I am always impressed with how well young children can solve STEM projects and challenges. I started doing a few STEM projects with my kindergarten classes a few years ago and the children loved them. They were always very engaged and I was always amazed by the amount of learning that took place during one of our STEM projects.
Although I did this activity with at kindergarten class at school, you could easily do this STEM challenge at home or with older children. I just love the fact that the project is simple to set up and requires problem solving and hands-on learning.
You don’t need a lot of materials for this STEM project and I encourage you to use what you have. The materials do not have to be exactly the same as the ones that I used.
- Long, Thick Sheets of Wood
- Long, Thin Pieces of Wood
- Large Plastic Clothes pins
- Plastic Bowls
I had these materials from another STEM project we had done, so I was keen to use them again. However, if you don’t have some of the materials, you can substitute and use what you have. Instead of marbles, you could use small balls. Instead of the thin pieces of wood you could use sticks. Even cardboard can be used instead of the thick sheets of wood.
The marbles do pose a choking hazard with young children. Please be cautious when using small pieces and having young children work with them. I know my students and was safe when we used them. Please use caution and always supervise children during activities.
Once you have all of your materials collected, you are done all of the prep you need to do. The rest of the work and building is done by the kids. As a teacher, I like this kind of activity!
I like to get children outside as much as possible, so I used this activity outside during our outdoor learning time. I set up several centres for kids to move freely between. I always included a STEM project or STEM challenge during centre time because I have a handful of children who always choose the STEM activity and I want to build on this interest.
When I repeated this activity at home, I simply gave my kids the materials and encouraged them to build using the sticks and clothes pins. This is not a project that can only be done in the classroom. It is nice to do at home as well because your children will have the resources to themselves to build.
For some STEM projects I give children the materials and challenge them with a specific task. The task for this STEM challenge was create something for the marble to roll down and into the bowl. This sounds simple enough, and it is, but it also requires a lot of trial and error, exploration of gravity, and creating a stable structure.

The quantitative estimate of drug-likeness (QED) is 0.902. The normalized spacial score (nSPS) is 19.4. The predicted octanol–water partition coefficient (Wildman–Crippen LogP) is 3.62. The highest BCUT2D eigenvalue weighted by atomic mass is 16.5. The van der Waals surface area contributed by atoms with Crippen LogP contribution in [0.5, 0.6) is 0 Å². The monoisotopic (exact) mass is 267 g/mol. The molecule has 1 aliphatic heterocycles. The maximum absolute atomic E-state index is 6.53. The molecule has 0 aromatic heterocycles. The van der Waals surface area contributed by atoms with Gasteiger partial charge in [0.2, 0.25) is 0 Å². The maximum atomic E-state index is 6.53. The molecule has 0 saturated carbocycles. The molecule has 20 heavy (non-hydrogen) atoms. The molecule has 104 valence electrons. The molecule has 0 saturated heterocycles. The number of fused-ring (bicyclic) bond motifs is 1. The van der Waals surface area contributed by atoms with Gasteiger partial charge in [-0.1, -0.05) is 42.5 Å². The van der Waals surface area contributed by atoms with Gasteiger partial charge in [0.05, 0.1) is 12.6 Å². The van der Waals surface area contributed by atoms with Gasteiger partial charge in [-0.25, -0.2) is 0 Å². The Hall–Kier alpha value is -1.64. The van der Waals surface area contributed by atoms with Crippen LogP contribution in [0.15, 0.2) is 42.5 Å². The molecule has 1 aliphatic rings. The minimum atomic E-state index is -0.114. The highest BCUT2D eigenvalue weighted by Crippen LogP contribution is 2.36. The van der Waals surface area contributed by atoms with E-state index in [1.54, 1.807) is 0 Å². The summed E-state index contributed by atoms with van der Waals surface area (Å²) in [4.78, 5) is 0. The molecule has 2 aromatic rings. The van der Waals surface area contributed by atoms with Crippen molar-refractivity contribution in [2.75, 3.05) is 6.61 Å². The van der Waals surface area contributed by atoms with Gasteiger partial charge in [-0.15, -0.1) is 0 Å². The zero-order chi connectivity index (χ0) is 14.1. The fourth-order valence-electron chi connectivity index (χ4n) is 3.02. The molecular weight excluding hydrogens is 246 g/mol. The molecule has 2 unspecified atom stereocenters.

There is something about marbles and ramps that children are drawn to. Kids knew the challenge, they had their materials so they were ready, and eager, to start creating.
I simply observed what the children did at the centre. I listened as they discussed together their plans and they started by simply rolling the marble down the thick sheet of wood.
Everyone discovered really quickly that simply rolling the marble down the wood usually resulted in it falling off the side. For the times it did get to the bottom, it had too much speed and flew out of the bowl.
I intentionally put the materials by a small wooden play bridge that we have in our outdoor playground. You can simply lean the materials up against a wall, but it helps if there is something that the wood can lean against to help to create ramps.
This ended up being a great lesson on gravity and speed. Through trial and error children quickly noticed that the marble constantly fell off the side of the thick stick when rolled down from a steep height. The marble usually got to the bottom, but did not stay in the bowl.
Next, they lowered the ramp/wood and the marble rolled slower and would stay in the bowl, but typically rolled off the side before it got there. Once children realized this was the problem, the real learning and thinking began!
Children tried lots of strategies to complete their challenge. Once some children noticed that the marble had too much speed, they looked for ways to slow down the marble before getting it into the bowl. Some kids extended their ramp so that the marble had a longer run at the end. This slowed the marble down enough that it stayed in the bowl.
Other children choose to use the smaller pieces of wood and attach them to the sides of the boards using the clothes pins in order to act as a bumper at the sides. This worked really well to keep the marble on the ramp and prevent it from falling off the sides.
Once children were successful with their ramp, they began experimenting with the materials. They tried making a ramp for their marble to go down that would drop into the bowl or make a turn.
Even though the children did not specifically talk about gravity, speed or engineering, they were introduced to so many huge concepts from this simple STEM project.
It is such a simple engineering challenge, but it requires so much thinking and testing! A lot of children ended up flocking to this STEM project and had a blast building and trying different strategies!
Looking For More Ideas?
If you are looking for some more STEM projects for kids or other hands-on activities, check out some of my activities below. I share activities from my classroom and home that have been successful and popular with young children.
If you are looking for printable products, check out my printable break break cards and STEM activities to try with wooden blocks.